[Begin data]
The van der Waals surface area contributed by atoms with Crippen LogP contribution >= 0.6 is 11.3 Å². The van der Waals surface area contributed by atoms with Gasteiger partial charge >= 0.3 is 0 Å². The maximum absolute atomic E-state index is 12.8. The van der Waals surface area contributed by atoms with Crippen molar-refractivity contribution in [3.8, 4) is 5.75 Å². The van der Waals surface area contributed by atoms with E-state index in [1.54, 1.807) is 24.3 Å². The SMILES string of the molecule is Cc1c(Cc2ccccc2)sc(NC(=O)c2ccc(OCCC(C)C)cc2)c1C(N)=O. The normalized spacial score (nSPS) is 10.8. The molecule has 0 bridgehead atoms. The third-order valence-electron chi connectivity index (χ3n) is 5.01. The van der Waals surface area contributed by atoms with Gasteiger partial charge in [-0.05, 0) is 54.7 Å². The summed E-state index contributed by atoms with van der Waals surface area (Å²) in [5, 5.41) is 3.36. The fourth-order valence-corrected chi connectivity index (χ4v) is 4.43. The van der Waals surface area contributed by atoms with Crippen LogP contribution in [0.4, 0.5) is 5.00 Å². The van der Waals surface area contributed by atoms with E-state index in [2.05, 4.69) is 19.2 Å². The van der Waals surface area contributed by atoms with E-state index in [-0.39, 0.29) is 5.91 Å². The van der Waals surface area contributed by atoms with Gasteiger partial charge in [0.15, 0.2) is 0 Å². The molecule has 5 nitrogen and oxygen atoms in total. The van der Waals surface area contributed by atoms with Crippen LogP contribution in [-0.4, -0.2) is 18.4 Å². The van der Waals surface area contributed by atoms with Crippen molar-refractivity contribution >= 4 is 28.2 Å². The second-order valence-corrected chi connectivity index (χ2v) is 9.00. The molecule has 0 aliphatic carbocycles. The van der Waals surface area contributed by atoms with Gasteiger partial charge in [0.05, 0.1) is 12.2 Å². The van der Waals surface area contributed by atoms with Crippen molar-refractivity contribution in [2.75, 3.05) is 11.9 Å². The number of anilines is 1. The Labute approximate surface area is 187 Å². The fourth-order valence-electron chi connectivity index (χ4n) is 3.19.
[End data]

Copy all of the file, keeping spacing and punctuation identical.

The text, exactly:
The van der Waals surface area contributed by atoms with Crippen LogP contribution >= 0.6 is 11.3 Å². The van der Waals surface area contributed by atoms with Gasteiger partial charge >= 0.3 is 0 Å². The maximum absolute atomic E-state index is 12.8. The van der Waals surface area contributed by atoms with Crippen molar-refractivity contribution in [3.8, 4) is 5.75 Å². The van der Waals surface area contributed by atoms with E-state index in [1.54, 1.807) is 24.3 Å². The SMILES string of the molecule is Cc1c(Cc2ccccc2)sc(NC(=O)c2ccc(OCCC(C)C)cc2)c1C(N)=O. The normalized spacial score (nSPS) is 10.8. The molecule has 0 bridgehead atoms. The third-order valence-electron chi connectivity index (χ3n) is 5.01. The van der Waals surface area contributed by atoms with Gasteiger partial charge in [-0.05, 0) is 54.7 Å². The summed E-state index contributed by atoms with van der Waals surface area (Å²) in [5, 5.41) is 3.36. The fourth-order valence-corrected chi connectivity index (χ4v) is 4.43. The van der Waals surface area contributed by atoms with Crippen LogP contribution in [0.4, 0.5) is 5.00 Å². The van der Waals surface area contributed by atoms with E-state index in [2.05, 4.69) is 19.2 Å². The van der Waals surface area contributed by atoms with E-state index in [-0.39, 0.29) is 5.91 Å². The van der Waals surface area contributed by atoms with Gasteiger partial charge in [0.15, 0.2) is 0 Å². The molecule has 5 nitrogen and oxygen atoms in total. The van der Waals surface area contributed by atoms with Crippen LogP contribution in [-0.4, -0.2) is 18.4 Å². The van der Waals surface area contributed by atoms with Crippen molar-refractivity contribution >= 4 is 28.2 Å². The second-order valence-corrected chi connectivity index (χ2v) is 9.00. The molecule has 0 aliphatic carbocycles. The van der Waals surface area contributed by atoms with Gasteiger partial charge in [0.05, 0.1) is 12.2 Å². The van der Waals surface area contributed by atoms with Crippen molar-refractivity contribution in [2.75, 3.05) is 11.9 Å². The number of anilines is 1. The Labute approximate surface area is 187 Å². The fourth-order valence-electron chi connectivity index (χ4n) is 3.19.